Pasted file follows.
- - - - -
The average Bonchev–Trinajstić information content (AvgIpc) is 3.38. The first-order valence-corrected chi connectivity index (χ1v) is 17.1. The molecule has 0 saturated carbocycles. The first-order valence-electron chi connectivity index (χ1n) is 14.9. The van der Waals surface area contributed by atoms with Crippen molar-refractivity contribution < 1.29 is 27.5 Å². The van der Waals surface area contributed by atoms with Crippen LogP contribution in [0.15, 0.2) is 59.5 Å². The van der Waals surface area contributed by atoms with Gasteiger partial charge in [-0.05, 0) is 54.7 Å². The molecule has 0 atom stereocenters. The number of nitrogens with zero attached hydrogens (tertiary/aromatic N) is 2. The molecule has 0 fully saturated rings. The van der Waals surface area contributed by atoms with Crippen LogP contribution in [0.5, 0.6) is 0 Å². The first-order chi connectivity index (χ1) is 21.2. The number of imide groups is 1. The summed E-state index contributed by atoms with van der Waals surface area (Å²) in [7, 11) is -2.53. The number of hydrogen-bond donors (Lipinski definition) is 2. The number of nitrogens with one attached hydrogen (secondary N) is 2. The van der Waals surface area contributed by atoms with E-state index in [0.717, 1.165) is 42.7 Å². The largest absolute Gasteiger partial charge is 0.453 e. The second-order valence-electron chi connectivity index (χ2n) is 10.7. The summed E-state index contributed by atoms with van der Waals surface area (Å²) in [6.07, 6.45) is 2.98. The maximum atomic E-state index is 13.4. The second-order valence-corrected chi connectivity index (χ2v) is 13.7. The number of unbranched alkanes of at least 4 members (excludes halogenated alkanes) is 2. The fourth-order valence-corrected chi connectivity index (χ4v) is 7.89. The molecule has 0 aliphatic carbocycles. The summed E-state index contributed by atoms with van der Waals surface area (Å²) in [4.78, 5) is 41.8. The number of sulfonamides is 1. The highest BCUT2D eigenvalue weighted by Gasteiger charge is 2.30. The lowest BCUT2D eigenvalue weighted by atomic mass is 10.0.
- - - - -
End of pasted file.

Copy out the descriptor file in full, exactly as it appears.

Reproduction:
The average Bonchev–Trinajstić information content (AvgIpc) is 3.38. The first-order valence-corrected chi connectivity index (χ1v) is 17.1. The molecule has 0 saturated carbocycles. The first-order valence-electron chi connectivity index (χ1n) is 14.9. The van der Waals surface area contributed by atoms with Crippen molar-refractivity contribution < 1.29 is 27.5 Å². The van der Waals surface area contributed by atoms with Crippen LogP contribution in [0.15, 0.2) is 59.5 Å². The van der Waals surface area contributed by atoms with Gasteiger partial charge in [-0.05, 0) is 54.7 Å². The molecule has 0 atom stereocenters. The number of nitrogens with zero attached hydrogens (tertiary/aromatic N) is 2. The molecule has 0 fully saturated rings. The van der Waals surface area contributed by atoms with Crippen LogP contribution in [0.5, 0.6) is 0 Å². The first-order chi connectivity index (χ1) is 21.2. The number of imide groups is 1. The summed E-state index contributed by atoms with van der Waals surface area (Å²) in [7, 11) is -2.53. The number of hydrogen-bond donors (Lipinski definition) is 2. The number of nitrogens with one attached hydrogen (secondary N) is 2. The van der Waals surface area contributed by atoms with E-state index in [0.717, 1.165) is 42.7 Å². The largest absolute Gasteiger partial charge is 0.453 e. The second-order valence-electron chi connectivity index (χ2n) is 10.7. The summed E-state index contributed by atoms with van der Waals surface area (Å²) in [6.07, 6.45) is 2.98. The maximum atomic E-state index is 13.4. The second-order valence-corrected chi connectivity index (χ2v) is 13.7. The number of unbranched alkanes of at least 4 members (excludes halogenated alkanes) is 2. The fourth-order valence-corrected chi connectivity index (χ4v) is 7.89. The molecule has 0 aliphatic carbocycles. The summed E-state index contributed by atoms with van der Waals surface area (Å²) in [4.78, 5) is 41.8. The number of sulfonamides is 1. The highest BCUT2D eigenvalue weighted by Gasteiger charge is 2.30. The lowest BCUT2D eigenvalue weighted by atomic mass is 10.0.